Rather than fit an air-brick in the opening I simply covered it with a standard size plastic air vent 10" x 7" the type that cannot be closed. This was big enough to cover the opening and the chipped edges of plaster around it.

View attachment 128077

You can get one for less than £2 here.

It took a while for everything to dry out, but once it did, there haven't been any signs of damp for over 15 years.

You could drill a series of holes in the wall, but they would either need to be of a large diameter, or be an awful lot of them to provide an opening equivalent to the size of a brick.


Thanks - thats very useful. I am not confident in my ability to do that. What should an approximate labour cost be for this type of job?
 
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As Stem says chop out a brick at the bottom of the Fireplace( How high is the skirting ) fit in an air brick with a bit of sand and cement about a fiver and fix a PVC vent cover to size of air brick, job done for less than a tenner.

By taking out a brick you will be able to see if the person who bricked the Fireplace in. left rubble or rubbish in the fireplace before they bricked it in.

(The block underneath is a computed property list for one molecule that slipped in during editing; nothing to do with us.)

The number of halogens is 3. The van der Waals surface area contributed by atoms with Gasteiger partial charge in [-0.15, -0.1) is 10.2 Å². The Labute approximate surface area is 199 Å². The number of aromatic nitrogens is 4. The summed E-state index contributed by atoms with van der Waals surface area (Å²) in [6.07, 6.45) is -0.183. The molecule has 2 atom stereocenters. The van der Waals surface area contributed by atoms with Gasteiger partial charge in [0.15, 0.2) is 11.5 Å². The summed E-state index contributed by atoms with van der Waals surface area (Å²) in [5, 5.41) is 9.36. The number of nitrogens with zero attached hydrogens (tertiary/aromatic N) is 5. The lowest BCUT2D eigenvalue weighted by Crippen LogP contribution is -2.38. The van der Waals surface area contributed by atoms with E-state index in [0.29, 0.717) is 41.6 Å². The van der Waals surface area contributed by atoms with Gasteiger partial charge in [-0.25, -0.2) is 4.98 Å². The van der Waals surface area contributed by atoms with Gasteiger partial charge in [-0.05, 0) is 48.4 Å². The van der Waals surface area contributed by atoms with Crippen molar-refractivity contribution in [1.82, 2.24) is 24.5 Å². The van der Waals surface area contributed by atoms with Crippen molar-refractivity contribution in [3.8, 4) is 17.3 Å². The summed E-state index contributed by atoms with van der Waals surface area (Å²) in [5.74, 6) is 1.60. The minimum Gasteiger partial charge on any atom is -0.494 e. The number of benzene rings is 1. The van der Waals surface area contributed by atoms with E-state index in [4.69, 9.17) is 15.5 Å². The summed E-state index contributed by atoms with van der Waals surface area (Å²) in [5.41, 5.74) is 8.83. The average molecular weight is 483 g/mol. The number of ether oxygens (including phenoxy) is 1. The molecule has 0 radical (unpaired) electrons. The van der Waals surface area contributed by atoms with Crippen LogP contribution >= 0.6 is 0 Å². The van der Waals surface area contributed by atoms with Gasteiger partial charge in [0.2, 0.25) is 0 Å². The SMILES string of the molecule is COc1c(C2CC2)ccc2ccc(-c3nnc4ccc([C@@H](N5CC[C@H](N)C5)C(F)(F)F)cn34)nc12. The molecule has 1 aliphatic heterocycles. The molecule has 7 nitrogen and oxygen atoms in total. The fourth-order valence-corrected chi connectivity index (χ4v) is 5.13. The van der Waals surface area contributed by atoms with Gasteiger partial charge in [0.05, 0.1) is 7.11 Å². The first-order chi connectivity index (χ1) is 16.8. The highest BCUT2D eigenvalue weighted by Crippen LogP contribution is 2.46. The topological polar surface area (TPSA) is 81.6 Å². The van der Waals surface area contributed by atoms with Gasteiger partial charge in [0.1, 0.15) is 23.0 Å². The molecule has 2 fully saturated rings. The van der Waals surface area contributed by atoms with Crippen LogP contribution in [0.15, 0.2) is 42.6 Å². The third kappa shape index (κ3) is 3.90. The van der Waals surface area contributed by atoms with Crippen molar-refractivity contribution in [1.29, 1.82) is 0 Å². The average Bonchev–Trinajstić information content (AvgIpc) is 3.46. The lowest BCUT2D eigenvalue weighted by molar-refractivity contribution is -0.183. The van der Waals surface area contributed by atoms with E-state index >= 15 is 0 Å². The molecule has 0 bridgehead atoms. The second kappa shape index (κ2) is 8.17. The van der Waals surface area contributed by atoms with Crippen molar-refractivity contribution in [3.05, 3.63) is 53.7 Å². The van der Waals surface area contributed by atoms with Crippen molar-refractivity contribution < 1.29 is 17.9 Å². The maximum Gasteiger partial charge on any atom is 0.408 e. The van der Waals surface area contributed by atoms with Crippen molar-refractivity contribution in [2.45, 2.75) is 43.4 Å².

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By taking out a brick you will be able to see if the person who bricked the Fireplace in left rubble or rubbish in the fireplace before they bricked it in.

Hmmm. I didn't mention this when I originally posted so as not to frighten the OP but here's what happened when I did it.

1. Told Mrs Stem I was going to fit an airbrick whilst she went shopping.

2. Mrs Stem expressed concern about possible mess. I assured her that there wouldn't be any, it was a simple job and that I would put a dust sheet down.

3. Removed brick, but there was something immediately behind it which would prevent airflow.

4. Removed a few more bricks to discover an old solid fuel back boiler had been left in the chimney when the fireplace was bricked up.

5. Made a big opening to remove aforesaid back boiler.

6. As I tilted the back boiler forward to remove it, black sludge from inside flowed out of where the return pipe had been cut. It soaked straight through the dustsheet and into the carpet.

7. When I removed the back boiler from the now rather large hole. Bricks that had been dropped down the chimney when the stack was demolished that were sat on top of the back boiler came crashing into the room.

8. About 20Kg of soot followed the bricks.

9. Mrs Stem came home....(I refer you to 2 above)
 
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Hmmm. I didn't mention this when I originally posted so as not to frighten the OP but here's what happened when I did it.

VG.

Surely this is all the more reason to follow Bosswhite's advice and carefully take out one brick. The OP has said he is not confident in his abilities, so after taking out one brick if it looks clear he can fit a plastic air vent (maybe with an air brick behind it). If it does not look clear then he can get someone in to do the job for him.